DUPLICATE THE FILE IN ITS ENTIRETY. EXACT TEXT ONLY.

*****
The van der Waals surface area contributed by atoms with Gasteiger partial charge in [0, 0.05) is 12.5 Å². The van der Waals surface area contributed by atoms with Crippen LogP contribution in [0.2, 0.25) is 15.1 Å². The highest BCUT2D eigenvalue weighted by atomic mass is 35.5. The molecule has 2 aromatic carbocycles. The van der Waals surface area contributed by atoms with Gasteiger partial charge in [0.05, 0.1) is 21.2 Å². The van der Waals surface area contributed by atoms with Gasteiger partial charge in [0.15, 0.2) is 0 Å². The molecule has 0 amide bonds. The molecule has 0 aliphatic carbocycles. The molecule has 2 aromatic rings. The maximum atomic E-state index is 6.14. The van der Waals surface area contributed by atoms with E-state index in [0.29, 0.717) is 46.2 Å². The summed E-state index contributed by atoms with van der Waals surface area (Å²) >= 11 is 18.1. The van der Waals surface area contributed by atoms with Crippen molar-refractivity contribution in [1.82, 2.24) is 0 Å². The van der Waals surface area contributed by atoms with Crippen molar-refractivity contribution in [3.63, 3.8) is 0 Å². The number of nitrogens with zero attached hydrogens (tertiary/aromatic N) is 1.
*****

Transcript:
The van der Waals surface area contributed by atoms with Gasteiger partial charge in [0, 0.05) is 12.5 Å². The van der Waals surface area contributed by atoms with Crippen LogP contribution in [0.2, 0.25) is 15.1 Å². The highest BCUT2D eigenvalue weighted by atomic mass is 35.5. The molecule has 2 aromatic carbocycles. The van der Waals surface area contributed by atoms with Gasteiger partial charge in [0.05, 0.1) is 21.2 Å². The van der Waals surface area contributed by atoms with Gasteiger partial charge in [0.15, 0.2) is 0 Å². The molecule has 0 amide bonds. The molecule has 0 aliphatic carbocycles. The molecule has 2 aromatic rings. The maximum atomic E-state index is 6.14. The van der Waals surface area contributed by atoms with E-state index in [0.29, 0.717) is 46.2 Å². The summed E-state index contributed by atoms with van der Waals surface area (Å²) >= 11 is 18.1. The van der Waals surface area contributed by atoms with Crippen molar-refractivity contribution in [1.82, 2.24) is 0 Å². The van der Waals surface area contributed by atoms with Crippen molar-refractivity contribution in [3.63, 3.8) is 0 Å². The number of nitrogens with zero attached hydrogens (tertiary/aromatic N) is 1.